Jamie Dornan Q&A: ‘The Fall’
"So many people have said this to me, that you're almost rooting for him to get away with it, which is really weird," says actor Jamie Dornan about his role as a serial killer in the Netflix crime drama "The Fall." "I don't think I want him to get away with it. I don't really have much sympathy for the guy."
Dornan plays Paul Spector, a bereavement counselor in Northern Ireland who appears to be a conventional family man, but in reality is a multiple murderer. "To stay in the head-space of someone who thinks the way he does and acts on the things that he thinks about is tough," Dornan admits.
It was especially difficult in the first season "when there's more of seeing Spector in the act and actually carrying out these horrific crimes … You're with some lovely actress, and you're having to do kind of horrible things to her. I was always very apologetic, and when I was finished I always felt like I needed to get myself as far from that head space as I can."
On the hunt for Spector throughout the series is Detective Superintendent Stella Gibson (Gillian Anderson), but "in the first series, apart from one fleeting moment, we don't have any scenes together really," says Dornan.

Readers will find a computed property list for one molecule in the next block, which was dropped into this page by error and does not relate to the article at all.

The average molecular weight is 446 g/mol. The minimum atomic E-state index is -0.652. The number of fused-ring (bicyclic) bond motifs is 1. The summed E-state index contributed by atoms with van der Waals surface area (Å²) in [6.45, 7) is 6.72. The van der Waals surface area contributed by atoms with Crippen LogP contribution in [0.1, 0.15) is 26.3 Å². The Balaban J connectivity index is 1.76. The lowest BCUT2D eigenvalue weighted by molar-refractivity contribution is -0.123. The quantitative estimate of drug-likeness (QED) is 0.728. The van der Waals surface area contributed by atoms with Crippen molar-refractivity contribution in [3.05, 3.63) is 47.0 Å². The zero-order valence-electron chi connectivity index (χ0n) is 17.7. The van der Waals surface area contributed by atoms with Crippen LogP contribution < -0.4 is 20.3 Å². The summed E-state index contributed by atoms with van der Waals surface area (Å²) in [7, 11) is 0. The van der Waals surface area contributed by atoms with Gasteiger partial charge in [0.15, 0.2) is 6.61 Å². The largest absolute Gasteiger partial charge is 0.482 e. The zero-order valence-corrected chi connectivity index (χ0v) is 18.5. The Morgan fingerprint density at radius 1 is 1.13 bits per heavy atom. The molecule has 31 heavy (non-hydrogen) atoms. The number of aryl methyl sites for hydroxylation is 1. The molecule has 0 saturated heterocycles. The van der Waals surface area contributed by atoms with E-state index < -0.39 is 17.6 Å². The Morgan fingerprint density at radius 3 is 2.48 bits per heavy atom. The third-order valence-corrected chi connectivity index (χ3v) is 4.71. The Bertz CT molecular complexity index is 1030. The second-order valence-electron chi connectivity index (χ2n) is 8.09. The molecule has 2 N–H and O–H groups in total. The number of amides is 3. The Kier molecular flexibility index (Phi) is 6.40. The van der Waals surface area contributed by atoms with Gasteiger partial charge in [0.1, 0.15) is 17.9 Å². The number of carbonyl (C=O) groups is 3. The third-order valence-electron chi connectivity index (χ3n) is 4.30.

He and Anderson do end up crossing paths, however, at the end of the second season, when Spector is captured by police and comes face-to-face with Gibson in an emotionally charged interrogation scene. "What a scene to get to do," he says of filming that confrontation. "I think it's one of the longest scenes in British television history. It was 12 or 13 pages of solid dialogue. I think it runs at 19 or 20 minutes, maybe more than that, which is a long time. It was definitely my favorite day of shooting."
When it comes to the Emmys, voters often gravitate towards likable, empathetic roles, but villains have been more popular than ever in recent years. Consider the multiple awards that have been bestowed on killers like James Gandolfini in "The Sopranos" and Bryan Cranston in "Breaking Bad," not to mention another prominent serial killer, John Lithgow in "Dexter." But Dornan thinks winning awards for his performance is "a very far-fetched idea."
He adds, "Awards are great because you put a lot of work in and you feel proud about what you've done often, and sometimes no one cares, and now and again, certain institutions care, and that's a great thing … To even be nominated for any of these things is a massive enough deal. I wouldn't even let myself get into the world of what it would be like to win."